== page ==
Iraqi Shi’ite cleric Moqtada Al-Sadr surprised us when he announced he was quitting politics, urging his followers to also refrain from getting too engaged here. Does his decision imply a secret agreement whereby one of the remaining candidates has a better chance of winning Iraq’s upcoming elections? Perhaps it is part of a deal in which Prime Minister Nuri Al-Maliki wins because he does not have to stand against Sadr. Perhaps Sadr is angry at his movement’s representatives in parliament, or perhaps it is a tactical decision in the run-up to the elections.
We simply don’t know. But what is certain is that by quitting politics, he has disrupted the calculations and forecasts of observers. Sadr’s many followers will not hesitate to vote in the upcoming elections due to be held in a few weeks. Now that he has quit politics, the question is: Who will his millions of followers vote for? These people are capable of shifting the outcome of the elections.
Sadr is a controversial, brave character. He is the only Shi’ite leader who continued to fight the Americans for seven years. He has also defied Nuri Al-Maliki and thwarted his plans at times. He is also the only Shi’ite leader to speak of reconciliation with the Sunnis, and announced that he stood against attacks on revered Sunni symbols. He was thus subjected to Shi’ite extremist threats and slander campaigns and was mocked by Sunni extremists.
With his withdrawal happening at this dangerous time for Iraq, he has placed the political arena and everyone in it in a chaotic situation as questions mount as to the reasons for and timing of his departure.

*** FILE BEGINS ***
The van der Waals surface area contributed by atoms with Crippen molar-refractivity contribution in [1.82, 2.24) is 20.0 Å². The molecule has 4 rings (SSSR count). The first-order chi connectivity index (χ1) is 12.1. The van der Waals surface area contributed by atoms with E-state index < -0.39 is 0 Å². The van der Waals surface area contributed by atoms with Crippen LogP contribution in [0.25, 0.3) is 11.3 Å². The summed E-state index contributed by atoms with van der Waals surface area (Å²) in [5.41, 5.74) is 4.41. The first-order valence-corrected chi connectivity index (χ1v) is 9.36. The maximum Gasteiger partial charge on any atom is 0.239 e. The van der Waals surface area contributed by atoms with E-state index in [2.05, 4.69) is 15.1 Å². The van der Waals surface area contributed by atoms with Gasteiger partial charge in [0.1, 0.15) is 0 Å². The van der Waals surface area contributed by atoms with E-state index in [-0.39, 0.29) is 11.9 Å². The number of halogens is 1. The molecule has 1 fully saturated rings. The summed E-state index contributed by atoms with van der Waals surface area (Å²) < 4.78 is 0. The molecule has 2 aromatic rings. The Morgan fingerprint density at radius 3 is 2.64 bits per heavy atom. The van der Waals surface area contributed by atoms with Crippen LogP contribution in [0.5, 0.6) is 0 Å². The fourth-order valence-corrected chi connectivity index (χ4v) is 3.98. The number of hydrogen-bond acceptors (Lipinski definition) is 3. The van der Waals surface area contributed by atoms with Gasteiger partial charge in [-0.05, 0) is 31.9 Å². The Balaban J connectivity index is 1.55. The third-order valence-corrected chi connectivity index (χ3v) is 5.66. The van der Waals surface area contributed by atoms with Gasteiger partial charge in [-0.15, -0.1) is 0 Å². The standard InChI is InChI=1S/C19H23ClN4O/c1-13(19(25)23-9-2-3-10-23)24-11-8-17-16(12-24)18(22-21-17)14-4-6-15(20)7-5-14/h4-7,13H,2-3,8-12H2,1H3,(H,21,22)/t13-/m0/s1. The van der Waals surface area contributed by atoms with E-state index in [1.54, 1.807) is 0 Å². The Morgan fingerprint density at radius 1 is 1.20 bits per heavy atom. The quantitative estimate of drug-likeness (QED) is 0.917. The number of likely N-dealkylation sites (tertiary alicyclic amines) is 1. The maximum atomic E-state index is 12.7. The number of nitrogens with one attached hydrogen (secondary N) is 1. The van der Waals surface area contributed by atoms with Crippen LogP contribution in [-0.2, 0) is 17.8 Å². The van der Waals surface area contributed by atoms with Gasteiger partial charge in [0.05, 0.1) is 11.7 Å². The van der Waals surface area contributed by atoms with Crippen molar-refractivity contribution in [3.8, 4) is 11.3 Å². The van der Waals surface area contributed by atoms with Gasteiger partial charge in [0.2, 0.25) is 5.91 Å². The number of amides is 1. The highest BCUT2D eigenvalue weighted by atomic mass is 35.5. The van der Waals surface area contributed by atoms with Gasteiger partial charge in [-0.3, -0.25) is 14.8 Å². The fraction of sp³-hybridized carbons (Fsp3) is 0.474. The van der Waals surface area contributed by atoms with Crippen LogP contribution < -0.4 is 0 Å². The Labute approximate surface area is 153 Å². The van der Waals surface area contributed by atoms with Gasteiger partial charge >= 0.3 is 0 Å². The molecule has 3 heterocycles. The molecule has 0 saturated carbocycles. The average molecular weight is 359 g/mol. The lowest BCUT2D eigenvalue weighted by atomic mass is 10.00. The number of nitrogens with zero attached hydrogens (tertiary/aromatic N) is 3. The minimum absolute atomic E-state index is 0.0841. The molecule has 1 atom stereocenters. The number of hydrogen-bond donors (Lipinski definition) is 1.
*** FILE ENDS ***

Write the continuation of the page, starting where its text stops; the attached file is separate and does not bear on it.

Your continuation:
Sadr could have withdrawn from politics after the elections. He could have personally withdrawn and then assigned someone he trusts to lead his movement. His complete withdrawal now only enhances Maliki’s chances of winning the premiership again. Maliki now has the chance to rule Iraq for 12 consecutive years, strengthening his dictatorship. Many Iraqis would say they sacrificed much to get rid of such dictatorships.
Toppling Maliki in these elections is not solely aimed at eliminating him from the political scene, but also at consolidating a system of political participation, accountability and institutional independence. All this was shattered in eight years due to Maliki’s centralizing power into his own hands. In some ways he has more authority now than Saddam Hussein ever did, and more money than any Iraqi cabinet since the establishment of the Republic six decades ago.
Sadr’s decision would have been more prudent if it had come during a time of independent institutions and the separation of religion and politics in Iraq. As it happens, this unilateral move has left the political arena in the country prey to a host of vicious predators.